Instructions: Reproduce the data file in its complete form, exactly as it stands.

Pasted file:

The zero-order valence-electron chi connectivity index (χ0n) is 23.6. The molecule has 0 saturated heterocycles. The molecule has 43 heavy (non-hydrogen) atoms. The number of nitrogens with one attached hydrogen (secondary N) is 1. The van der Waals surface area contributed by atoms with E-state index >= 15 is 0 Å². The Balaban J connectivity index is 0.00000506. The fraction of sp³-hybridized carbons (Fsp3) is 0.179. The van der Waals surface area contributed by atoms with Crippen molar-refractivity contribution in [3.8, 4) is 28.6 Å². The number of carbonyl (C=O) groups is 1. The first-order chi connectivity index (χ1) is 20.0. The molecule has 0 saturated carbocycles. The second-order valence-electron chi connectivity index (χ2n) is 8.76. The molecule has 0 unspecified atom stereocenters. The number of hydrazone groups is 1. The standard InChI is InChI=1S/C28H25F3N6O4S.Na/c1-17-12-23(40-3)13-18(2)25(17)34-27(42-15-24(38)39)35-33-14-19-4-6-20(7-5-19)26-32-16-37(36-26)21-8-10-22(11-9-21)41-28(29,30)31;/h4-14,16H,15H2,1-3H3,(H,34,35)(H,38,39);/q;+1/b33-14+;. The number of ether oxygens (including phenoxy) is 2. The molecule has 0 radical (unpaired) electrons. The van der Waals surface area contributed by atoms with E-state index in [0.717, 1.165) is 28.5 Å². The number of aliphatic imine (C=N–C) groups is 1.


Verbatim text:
The zero-order valence-electron chi connectivity index (χ0n) is 23.6. The molecule has 0 saturated heterocycles. The molecule has 43 heavy (non-hydrogen) atoms. The number of nitrogens with one attached hydrogen (secondary N) is 1. The van der Waals surface area contributed by atoms with E-state index >= 15 is 0 Å². The Balaban J connectivity index is 0.00000506. The fraction of sp³-hybridized carbons (Fsp3) is 0.179. The van der Waals surface area contributed by atoms with Crippen molar-refractivity contribution in [3.8, 4) is 28.6 Å². The number of carbonyl (C=O) groups is 1. The first-order chi connectivity index (χ1) is 20.0. The molecule has 0 saturated carbocycles. The second-order valence-electron chi connectivity index (χ2n) is 8.76. The molecule has 0 unspecified atom stereocenters. The number of hydrazone groups is 1. The standard InChI is InChI=1S/C28H25F3N6O4S.Na/c1-17-12-23(40-3)13-18(2)25(17)34-27(42-15-24(38)39)35-33-14-19-4-6-20(7-5-19)26-32-16-37(36-26)21-8-10-22(11-9-21)41-28(29,30)31;/h4-14,16H,15H2,1-3H3,(H,34,35)(H,38,39);/q;+1/b33-14+;. The number of ether oxygens (including phenoxy) is 2. The molecule has 0 radical (unpaired) electrons. The van der Waals surface area contributed by atoms with E-state index in [0.717, 1.165) is 28.5 Å². The number of aliphatic imine (C=N–C) groups is 1.